Collecting material culture, traditional manufacturing, or other material data for the preservation and tradition of knowledge is a fundamental practice in European societies. Since the Renaissance, building up collections is practised in the complete scientific spectrum by preserving artefacts of knowledge from humanities to natural science, and of culture itself in fine arts (Museum of the Vatikan, Louvre, Eremitage, British Museum, Musée de l’Homme). Though artefacts from Africa are desired objects and well represented in ethnographic collections throughout the western world, the situation in Africa is much different. Collections are most exceptionally found on the continent for several reasons.
Historically, collections in Africa appeared mostly in the context of Koranic schools and scholars orthodox monasteries. Secular collections are only exceptional. There were until present only few African collectors, who engaged in the preservation of tradition and culture by building up archives. Consequently, the collection at NCAC/RDD of The Gambia is to be seen as an exceptional case. In laying a focus on oral traditions this archive documents recordings of West African history, the collection contains approximately 6000 audio recordings of spoken art and oral traditions, but as well 500 written documents on the history of Senegambia, Guinee and Mali.
There are several dangers, threatening the preservation of this extraordinary collection. The destruction of manuscript collections and historical buildings in Timbuktu (Mali) are example that archives and collections are threatened latently by unforeseen political events. Furthermore, harsh storing conditions and lack of financial support by foundations threaten the preservation of materials. Legal conditions and ownership conflicts add to these too.
Digital archives allow us today to solve at least some of the mentioned problems. Moreover, digital documents are widely accessible while artefacts, text and audio documents remain at their local repositories. This enables researchers but as well local scholars and further generations to preserve knowledge resources . Digital documents ease the access to collections and enlarge the number of potential users, including teachers who have educational purposes.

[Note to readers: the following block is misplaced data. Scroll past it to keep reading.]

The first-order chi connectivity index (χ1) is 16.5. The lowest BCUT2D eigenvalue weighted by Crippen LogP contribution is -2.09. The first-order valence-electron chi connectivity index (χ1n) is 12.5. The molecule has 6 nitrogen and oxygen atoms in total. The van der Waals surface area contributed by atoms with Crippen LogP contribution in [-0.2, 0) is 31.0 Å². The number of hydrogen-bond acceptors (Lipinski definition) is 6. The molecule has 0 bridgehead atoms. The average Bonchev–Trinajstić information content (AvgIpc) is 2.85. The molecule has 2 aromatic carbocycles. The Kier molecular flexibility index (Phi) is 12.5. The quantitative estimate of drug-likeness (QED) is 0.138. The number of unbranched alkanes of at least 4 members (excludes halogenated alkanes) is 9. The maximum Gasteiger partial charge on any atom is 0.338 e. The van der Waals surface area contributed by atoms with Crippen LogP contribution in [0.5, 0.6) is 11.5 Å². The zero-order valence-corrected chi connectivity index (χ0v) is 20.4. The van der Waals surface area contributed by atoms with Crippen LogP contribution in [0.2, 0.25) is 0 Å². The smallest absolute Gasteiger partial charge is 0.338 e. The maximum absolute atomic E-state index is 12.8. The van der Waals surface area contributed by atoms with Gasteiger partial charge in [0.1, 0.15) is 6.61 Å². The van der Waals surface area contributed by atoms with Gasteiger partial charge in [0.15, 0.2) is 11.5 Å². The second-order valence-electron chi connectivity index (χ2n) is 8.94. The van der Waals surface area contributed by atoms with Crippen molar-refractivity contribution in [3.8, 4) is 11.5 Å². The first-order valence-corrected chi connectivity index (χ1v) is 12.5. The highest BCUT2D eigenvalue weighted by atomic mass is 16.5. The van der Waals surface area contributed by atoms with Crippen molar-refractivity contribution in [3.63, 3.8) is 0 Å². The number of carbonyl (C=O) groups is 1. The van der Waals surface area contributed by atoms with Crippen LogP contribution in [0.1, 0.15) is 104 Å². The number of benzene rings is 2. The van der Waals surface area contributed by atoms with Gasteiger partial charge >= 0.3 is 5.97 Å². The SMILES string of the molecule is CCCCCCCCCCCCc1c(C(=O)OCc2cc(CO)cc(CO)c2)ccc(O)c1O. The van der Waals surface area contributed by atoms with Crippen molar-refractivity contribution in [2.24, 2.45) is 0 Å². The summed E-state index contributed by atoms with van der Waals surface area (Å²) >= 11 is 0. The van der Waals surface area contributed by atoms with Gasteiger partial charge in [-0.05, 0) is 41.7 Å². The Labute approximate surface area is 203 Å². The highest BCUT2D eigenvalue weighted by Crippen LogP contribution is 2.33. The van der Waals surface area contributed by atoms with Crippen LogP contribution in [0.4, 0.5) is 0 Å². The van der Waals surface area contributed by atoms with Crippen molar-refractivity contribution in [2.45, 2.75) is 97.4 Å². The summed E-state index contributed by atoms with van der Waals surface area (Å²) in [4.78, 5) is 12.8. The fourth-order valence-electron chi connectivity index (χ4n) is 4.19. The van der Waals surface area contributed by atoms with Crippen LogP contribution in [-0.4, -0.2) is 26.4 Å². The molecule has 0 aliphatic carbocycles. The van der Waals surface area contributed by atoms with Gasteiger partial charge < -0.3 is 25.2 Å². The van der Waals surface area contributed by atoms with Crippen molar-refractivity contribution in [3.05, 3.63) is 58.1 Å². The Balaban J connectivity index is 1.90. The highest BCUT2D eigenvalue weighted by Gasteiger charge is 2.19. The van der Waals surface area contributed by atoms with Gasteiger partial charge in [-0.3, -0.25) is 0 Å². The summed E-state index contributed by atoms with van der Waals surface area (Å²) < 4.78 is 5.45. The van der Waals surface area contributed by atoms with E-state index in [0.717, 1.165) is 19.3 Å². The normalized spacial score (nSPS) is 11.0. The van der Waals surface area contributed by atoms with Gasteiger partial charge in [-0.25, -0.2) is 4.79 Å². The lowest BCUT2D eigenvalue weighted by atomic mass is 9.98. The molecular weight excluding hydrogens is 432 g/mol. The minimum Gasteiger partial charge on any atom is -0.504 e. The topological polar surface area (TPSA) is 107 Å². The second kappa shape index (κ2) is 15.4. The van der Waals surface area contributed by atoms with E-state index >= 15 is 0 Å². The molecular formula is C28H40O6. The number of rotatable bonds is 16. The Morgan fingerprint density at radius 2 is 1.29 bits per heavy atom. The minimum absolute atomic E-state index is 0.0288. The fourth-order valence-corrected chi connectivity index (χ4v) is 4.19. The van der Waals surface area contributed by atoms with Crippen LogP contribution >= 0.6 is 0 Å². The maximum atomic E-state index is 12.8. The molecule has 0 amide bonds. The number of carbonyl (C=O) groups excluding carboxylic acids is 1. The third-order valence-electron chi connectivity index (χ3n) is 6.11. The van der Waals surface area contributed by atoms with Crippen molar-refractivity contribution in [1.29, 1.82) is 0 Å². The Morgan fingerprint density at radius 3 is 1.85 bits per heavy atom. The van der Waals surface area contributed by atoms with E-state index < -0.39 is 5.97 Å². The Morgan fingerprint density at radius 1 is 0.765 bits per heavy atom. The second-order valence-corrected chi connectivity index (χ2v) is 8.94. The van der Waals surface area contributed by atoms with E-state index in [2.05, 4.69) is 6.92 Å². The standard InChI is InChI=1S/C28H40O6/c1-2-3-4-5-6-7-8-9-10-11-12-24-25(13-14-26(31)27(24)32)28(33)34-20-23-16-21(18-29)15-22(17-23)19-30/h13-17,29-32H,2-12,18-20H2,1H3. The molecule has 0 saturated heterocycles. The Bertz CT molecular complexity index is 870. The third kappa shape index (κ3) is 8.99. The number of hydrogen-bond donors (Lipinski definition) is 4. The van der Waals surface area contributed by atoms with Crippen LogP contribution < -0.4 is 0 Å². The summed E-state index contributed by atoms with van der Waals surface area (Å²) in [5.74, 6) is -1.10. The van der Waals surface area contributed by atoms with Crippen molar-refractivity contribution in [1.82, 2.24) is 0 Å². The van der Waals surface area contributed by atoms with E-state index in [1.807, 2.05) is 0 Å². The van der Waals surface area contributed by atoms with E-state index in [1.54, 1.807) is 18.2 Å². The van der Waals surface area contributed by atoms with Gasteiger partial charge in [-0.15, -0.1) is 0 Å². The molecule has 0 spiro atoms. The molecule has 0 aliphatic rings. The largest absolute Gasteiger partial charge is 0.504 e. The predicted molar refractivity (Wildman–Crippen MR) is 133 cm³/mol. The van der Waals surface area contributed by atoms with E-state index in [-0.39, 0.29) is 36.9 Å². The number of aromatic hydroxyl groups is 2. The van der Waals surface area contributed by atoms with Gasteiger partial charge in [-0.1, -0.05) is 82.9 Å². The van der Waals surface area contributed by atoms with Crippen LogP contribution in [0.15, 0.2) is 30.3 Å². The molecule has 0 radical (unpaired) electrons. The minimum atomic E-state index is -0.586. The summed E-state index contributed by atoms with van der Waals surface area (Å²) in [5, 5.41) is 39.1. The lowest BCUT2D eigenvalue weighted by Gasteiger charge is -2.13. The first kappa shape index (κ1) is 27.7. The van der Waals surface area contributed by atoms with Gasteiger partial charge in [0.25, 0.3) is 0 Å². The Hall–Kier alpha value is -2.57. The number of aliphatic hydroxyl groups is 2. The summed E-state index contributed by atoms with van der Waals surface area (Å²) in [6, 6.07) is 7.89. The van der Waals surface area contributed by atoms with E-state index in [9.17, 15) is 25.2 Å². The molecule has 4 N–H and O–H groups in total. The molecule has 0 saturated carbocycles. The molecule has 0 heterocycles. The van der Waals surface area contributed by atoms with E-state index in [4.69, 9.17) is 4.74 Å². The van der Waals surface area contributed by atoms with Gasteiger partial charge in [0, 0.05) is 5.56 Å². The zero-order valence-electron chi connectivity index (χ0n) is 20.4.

The purpose of this project shall be a comprehensive digital archiving and documentation of the NCAC/RDD collection by the implementation of a multi modally annotated Archive implemented and mirrored at the Hamburger Archiv für Sprachkorpora (HZSK) providing digitized documents to a wider academic and regional public under regulated legal conditions. For that purpose the collection will be catalogued and digitized. Recordings will be transcribed, translated into English and extensively annotated. It will be designed as a resource for research in different fields of African Studies, history and social anthropology. The corpus will allow representing the collected knowledge of Texts biographies, historical eye witness reports for greater public and audience, but moreover to contextualize the digital documents by meta-data. This supplementary information on locations and personalities, presently still “taken for granted” relative to the area will allow preserving the contextual knowledge for further generations. The preservation of this African collection provides further insights also from a sociological point of view into the local perspective on history as well as on the life and personality of the collector, his specific interest.